Print Article

Towards Economic Recovery: Rethinking Development, Retooling Global Governance

UN Parliamentary Hearing on Towards Economic Recovery: Rethinking Development, Retooling Global Governance, New York 3-4 December 2010

One of the great benefits of a global meeting of Parliamentarians – apart from the obvious purpose of exchanging views and becoming better informed about global issues – is being able to meet representatives from so many different parliaments around the world.

It was, therefore, a great privilege to represent the British Group IPU at this annual meeting at the United Nations in New York. I was the only British delegate but had excellent support from our Permanent Mission to the UN.

My previous experience as a member of the Foreign Affairs Committee was very useful as we had previously made regular annual visits to the UN, so I was familiar with the security procedures, location and, of course, our very helpful staff at UKMIS. I also knew our Permanent Representative, HE Mark Lyall-Grant from his previous Foreign Office roles and managed to have a half-hour private meeting with him on the evening of the first day of the Hearing.

The format of the sessions was well designed with a panel of up to four speakers, or “discussants” making introductory remarks based around the four or five “leading questions” on the agenda and then the opportunity for contributions from the floor and responses from the panel. The opening remarks were supposed to be limited to around seven minutes each, but most of the speakers ignored this time limit, speaking for rather longer.

When I arrived at the North Lawn Building – the temporary structure which is being used by the UN whilst the main iconic UN building is being repaired and refurbished next door – I was asked by a member of the IPU Secretariat whether I would be happy to be one of the panel for the afternoon session on the first day. I agreed, although rather unprepared, I rapidly wrote seven minutes’ worth of speech based around the afternoon’s five ‘leading questions’, whilst listening to the opening remarks and contributions from the panel during the first morning session. The theme was: “Current risks to economic recovery and the continuing structural imbalances in the global economy”. The session was chaired by Sarah Anderson, a Director of the US Institute for Policy Studies.

At 3pm, the second session began and I delivered my seven- minute contribution which was entitled “Reforming the international financial system: a critical look at key issues on the UN agenda”.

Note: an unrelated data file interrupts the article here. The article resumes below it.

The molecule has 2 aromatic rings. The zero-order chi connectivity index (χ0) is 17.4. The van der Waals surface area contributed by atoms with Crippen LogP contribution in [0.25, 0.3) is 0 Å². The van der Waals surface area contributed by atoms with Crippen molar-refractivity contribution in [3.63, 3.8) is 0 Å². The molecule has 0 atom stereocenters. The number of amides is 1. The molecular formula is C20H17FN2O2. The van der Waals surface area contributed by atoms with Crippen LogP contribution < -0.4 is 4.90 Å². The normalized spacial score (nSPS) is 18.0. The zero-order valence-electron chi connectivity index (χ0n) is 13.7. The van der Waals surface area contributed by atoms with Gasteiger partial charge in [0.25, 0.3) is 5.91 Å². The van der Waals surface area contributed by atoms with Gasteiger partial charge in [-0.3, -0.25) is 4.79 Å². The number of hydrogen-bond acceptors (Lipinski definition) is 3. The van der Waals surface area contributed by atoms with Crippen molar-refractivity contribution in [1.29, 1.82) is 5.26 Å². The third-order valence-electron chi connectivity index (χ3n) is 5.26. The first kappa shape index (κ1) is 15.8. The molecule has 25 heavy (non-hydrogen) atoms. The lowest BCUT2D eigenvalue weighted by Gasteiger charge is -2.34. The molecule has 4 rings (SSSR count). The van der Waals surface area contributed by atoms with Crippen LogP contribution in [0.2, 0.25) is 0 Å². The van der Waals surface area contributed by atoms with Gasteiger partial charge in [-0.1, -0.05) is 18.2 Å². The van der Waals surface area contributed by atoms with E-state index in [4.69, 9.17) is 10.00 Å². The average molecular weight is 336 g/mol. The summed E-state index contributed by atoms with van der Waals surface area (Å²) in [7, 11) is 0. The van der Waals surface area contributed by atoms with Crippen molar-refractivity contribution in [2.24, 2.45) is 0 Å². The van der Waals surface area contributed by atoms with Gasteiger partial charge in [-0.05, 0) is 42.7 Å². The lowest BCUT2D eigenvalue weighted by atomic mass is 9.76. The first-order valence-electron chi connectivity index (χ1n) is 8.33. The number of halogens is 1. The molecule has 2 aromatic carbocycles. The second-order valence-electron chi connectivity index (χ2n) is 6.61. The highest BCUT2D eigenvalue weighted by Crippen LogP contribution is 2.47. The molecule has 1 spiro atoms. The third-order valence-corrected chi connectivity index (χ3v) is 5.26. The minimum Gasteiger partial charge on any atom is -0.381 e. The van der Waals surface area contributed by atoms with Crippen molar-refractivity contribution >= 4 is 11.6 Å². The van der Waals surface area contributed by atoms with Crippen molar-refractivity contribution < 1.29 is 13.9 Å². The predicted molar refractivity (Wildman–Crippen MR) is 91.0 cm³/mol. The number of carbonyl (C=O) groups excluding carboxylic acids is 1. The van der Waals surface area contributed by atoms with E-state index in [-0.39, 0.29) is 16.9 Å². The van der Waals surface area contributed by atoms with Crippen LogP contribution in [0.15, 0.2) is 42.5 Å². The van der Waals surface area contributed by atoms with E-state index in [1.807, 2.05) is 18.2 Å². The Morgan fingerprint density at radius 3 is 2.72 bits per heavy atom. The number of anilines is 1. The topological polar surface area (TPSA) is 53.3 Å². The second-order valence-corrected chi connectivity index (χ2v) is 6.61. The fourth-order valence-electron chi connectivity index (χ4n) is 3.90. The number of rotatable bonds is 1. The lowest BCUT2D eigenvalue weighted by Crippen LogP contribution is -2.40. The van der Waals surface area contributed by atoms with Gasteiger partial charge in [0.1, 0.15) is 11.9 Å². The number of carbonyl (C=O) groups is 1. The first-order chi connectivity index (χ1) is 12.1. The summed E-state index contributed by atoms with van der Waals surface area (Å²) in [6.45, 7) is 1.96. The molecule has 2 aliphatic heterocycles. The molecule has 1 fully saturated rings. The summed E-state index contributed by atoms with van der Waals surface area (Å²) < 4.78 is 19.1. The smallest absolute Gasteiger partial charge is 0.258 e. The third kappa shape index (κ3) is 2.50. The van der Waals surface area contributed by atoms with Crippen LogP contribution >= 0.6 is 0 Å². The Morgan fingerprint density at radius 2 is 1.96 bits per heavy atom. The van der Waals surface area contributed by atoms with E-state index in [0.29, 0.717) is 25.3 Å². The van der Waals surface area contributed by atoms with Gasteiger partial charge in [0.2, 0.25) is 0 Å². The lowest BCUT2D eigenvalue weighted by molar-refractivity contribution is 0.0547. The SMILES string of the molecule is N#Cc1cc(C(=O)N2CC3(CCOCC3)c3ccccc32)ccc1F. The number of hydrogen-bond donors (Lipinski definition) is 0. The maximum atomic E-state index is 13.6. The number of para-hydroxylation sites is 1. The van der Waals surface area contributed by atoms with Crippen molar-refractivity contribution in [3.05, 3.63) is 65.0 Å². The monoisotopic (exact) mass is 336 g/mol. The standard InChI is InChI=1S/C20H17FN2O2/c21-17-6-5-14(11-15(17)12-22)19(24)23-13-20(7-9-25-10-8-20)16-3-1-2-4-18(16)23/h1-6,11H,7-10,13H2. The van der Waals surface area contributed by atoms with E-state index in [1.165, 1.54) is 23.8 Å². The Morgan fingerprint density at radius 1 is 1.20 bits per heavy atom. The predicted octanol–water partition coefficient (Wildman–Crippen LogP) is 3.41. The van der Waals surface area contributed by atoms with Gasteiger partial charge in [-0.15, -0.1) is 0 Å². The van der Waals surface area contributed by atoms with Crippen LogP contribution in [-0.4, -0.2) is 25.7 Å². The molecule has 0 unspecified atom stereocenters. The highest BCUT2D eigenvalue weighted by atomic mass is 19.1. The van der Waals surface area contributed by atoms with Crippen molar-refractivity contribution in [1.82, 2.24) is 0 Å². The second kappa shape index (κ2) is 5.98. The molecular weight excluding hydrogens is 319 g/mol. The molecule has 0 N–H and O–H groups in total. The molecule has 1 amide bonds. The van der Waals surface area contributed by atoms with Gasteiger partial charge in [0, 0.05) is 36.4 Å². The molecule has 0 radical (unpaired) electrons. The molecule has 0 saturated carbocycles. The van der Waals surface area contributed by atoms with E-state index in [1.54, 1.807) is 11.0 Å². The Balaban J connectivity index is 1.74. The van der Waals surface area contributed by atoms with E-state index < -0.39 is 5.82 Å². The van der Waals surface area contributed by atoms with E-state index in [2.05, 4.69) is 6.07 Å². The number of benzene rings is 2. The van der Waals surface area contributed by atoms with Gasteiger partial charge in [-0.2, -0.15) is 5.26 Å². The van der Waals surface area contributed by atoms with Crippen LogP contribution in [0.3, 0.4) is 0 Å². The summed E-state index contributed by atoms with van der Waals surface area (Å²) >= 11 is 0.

With me on the panel were: Ambassador Morten Wetland, the Norwegian Ambassador to the UN who also chairs its global financial and economic crisis working group; Isabelle Mateos y Lago, Head of Policy and Strategy for the IMF, and Dr Rodney Schmidt from the North South Institute of Canada who chaired the session. The panel introductions were all informative and stimulating and were followed by a lively debate from the floor.

The session ended in time for an informal reception at 6 pm and the chance to socialise with each other, as well as UN officials and Ambassadors. I was very flattered when a number of parliamentarians asked me for a copy of my introductory speech which, thankfully, I had managed to write during the morning session.

The second day’s sessions concentrated on Rethinking sustainable development within the current global and economic and environmental framework , and in the final session that afternoon, Providing leadership in global economic governance: empowering the UN, the role of the G20, and the need for transparency and accountability in decision-making. I contributed from the floor to this final session.

The annual hearing was well worth the time and effort and involved around seventy member countries’ representatives. Inevitably, some parliamentarians made contributions in every session whilst others said little or nothing. Interpretation was good and I found it very helpful to have a good command of French, the most commonly spoken language at the event after English.

Fabian Hamilton MP